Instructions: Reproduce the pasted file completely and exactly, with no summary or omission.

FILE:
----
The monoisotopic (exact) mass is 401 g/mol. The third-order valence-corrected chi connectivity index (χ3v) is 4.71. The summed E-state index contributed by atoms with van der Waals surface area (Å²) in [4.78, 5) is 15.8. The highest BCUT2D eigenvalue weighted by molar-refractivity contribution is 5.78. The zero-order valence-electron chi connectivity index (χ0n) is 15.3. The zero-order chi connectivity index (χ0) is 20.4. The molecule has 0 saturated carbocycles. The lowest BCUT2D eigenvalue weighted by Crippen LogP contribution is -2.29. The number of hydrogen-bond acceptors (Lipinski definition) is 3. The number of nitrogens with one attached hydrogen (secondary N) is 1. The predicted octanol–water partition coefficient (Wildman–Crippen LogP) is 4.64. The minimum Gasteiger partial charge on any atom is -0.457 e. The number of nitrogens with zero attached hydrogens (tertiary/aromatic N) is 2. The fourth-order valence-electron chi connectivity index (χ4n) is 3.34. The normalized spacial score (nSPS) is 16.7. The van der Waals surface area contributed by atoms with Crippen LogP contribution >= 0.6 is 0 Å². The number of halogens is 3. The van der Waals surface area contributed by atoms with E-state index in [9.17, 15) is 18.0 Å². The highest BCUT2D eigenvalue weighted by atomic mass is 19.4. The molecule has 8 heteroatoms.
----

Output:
The monoisotopic (exact) mass is 401 g/mol. The third-order valence-corrected chi connectivity index (χ3v) is 4.71. The summed E-state index contributed by atoms with van der Waals surface area (Å²) in [4.78, 5) is 15.8. The highest BCUT2D eigenvalue weighted by molar-refractivity contribution is 5.78. The zero-order valence-electron chi connectivity index (χ0n) is 15.3. The zero-order chi connectivity index (χ0) is 20.4. The molecule has 0 saturated carbocycles. The lowest BCUT2D eigenvalue weighted by Crippen LogP contribution is -2.29. The number of hydrogen-bond acceptors (Lipinski definition) is 3. The number of nitrogens with one attached hydrogen (secondary N) is 1. The predicted octanol–water partition coefficient (Wildman–Crippen LogP) is 4.64. The minimum Gasteiger partial charge on any atom is -0.457 e. The number of nitrogens with zero attached hydrogens (tertiary/aromatic N) is 2. The fourth-order valence-electron chi connectivity index (χ4n) is 3.34. The normalized spacial score (nSPS) is 16.7. The van der Waals surface area contributed by atoms with Crippen LogP contribution >= 0.6 is 0 Å². The number of halogens is 3. The van der Waals surface area contributed by atoms with E-state index in [9.17, 15) is 18.0 Å². The highest BCUT2D eigenvalue weighted by atomic mass is 19.4. The molecule has 8 heteroatoms.